"I always enjoyed watching "Fat Albert and the Cosby Kids" when I was young. Not only was it funny and imaginative (some of Rudy and Russell's slams on each other were hysterical), but each episode always contained a good moral lesson and great music to boot! This 2-disc DVD set contains the first 12 episodes broadcast on CBS in 1972. I'm not sure how the publisher went about acquiring the films to transfer to DVD, though. Some of the episodes clock in at around 19:30 and contain the original opening and closing sequences, while others clock in around 21:30 and appear to be the 1984 syndicated versions (with the 80's style "FILMATION Presents" tag and an older Bill Cosby with shorter hair in the intro.) I don't know if the syndicated versions had footage added to them later, or if the original versions presented here are cut. Because of all that, something does not totally jive with the way this set is presented. However, it is a great buy for fans of the show or for anyone who enjoys classic cartoons that are not only fun to watch (even as an adult), but teach a good lesson as well. Let's hope enough future volumes are released to make up a complete 110 episode set!"
Hey Hey Hey this Set is OK!
Andre M. | Mt. Pleasant, SC United States | 03/10/2005
(5 out of 5 stars)

"This time, they got it right on putting FA&TCK on DVD!

This has the good stuff from the Golden era. Great stories interwoven with stuff from Cosby's classic routines, the wonderful songs of the Junkyard Band and the voice of Micheal Gray (note to FA novices-the Junkyard Band was the Cosby Kids band that provided the cool music for the show-and an additional CD of the songs to boot!) memorable characters (Begging Benny, Scrap Iron Yates, Dumb Donald's cousin Betty, Lying Edward, etc.)

"Moving," what I consider to the their all-time best episode, is included here. In 30 minutes, Albert and crew play out Bill Cosby's classic BUCK BUCK and GO CARTS routines within the context of the story, as well as a really beautiful song called "Friends" that holds up well years later.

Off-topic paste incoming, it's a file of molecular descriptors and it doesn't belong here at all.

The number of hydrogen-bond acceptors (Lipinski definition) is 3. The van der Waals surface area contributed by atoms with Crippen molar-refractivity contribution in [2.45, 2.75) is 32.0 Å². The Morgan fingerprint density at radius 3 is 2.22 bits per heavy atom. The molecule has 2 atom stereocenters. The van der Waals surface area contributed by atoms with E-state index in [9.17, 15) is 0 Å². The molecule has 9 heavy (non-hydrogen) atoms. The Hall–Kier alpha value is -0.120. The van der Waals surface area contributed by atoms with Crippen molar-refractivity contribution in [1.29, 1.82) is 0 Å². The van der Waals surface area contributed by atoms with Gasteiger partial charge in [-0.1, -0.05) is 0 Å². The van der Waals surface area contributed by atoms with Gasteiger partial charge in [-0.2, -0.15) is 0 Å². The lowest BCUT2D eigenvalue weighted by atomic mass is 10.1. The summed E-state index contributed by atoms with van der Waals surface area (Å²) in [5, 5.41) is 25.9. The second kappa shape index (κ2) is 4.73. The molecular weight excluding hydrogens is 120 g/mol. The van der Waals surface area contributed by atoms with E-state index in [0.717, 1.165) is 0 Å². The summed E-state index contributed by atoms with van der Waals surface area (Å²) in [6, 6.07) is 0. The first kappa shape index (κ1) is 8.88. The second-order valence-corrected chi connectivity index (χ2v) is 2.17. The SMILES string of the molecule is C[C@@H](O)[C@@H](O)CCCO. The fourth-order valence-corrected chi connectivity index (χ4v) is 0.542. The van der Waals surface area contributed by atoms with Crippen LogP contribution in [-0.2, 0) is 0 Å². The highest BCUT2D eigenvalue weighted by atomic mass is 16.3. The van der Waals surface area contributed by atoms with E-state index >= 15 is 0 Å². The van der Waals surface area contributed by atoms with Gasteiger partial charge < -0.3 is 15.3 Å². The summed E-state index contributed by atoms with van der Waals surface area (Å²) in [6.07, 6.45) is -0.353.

"Fish Out of Water" has the gang meeting some white kids at a summer camp (surprisingly, the difference in the character's race as a source of their antagonism is deftly underplayed). But the thing to watch out for in this one is an animated version of the greatest of all Bill Cosby routines-THE CHICKEN HEART as Cosby's younger animated self scares his friends with this tale around the campfire.

"Creativity" tells the tale of the forming of the Junkyard Band, and includes Bill Cosby's "Mudfoot Brown" character (one wonders if this was the source of Richard Pryor's legendary "Mudbone") telling Albert and Weird Harold a tall tale about bear fighting. This bit has nothing to do with the story in question, but it's a really cool scene as children today rarely experience the pleasure of having an old man in their neighborhood entertain them with wild stories.

These epsiodes played well to us seventies children, and I have noticed that their effect on children of today has not diminished. Like "Bullwinkle" and "Garfield and Friends," (and as "Kim Possible" will surely be to future generations), it's a timeless classic.

Two more volumes of these classic first 36 episodes of FA&TCK are on the way, so save your piggy banks. HOWEVER-beware of the post 1979 Junkyard Bandless episodes with the sorry "Brown Hornet" episodes and overbearingly unfunny stories. Don't waste your time or cash with any of that shark-jumping junk.

It would be great to see the 1969 FA pilot/debut HEY! HEY! HEY! IT'S FAT ALBERT and the almost-forgotten 1970 sequel WEIRD HAROLD (which, as I vividly recall, was based entirely on the GO CARTS routine and was only shown once afterward around 1973) on one of the future Fat Albert DVDs. Just a suggestion, but in the meatime, get with the kids and enjoy as a family some really great stories and songs together."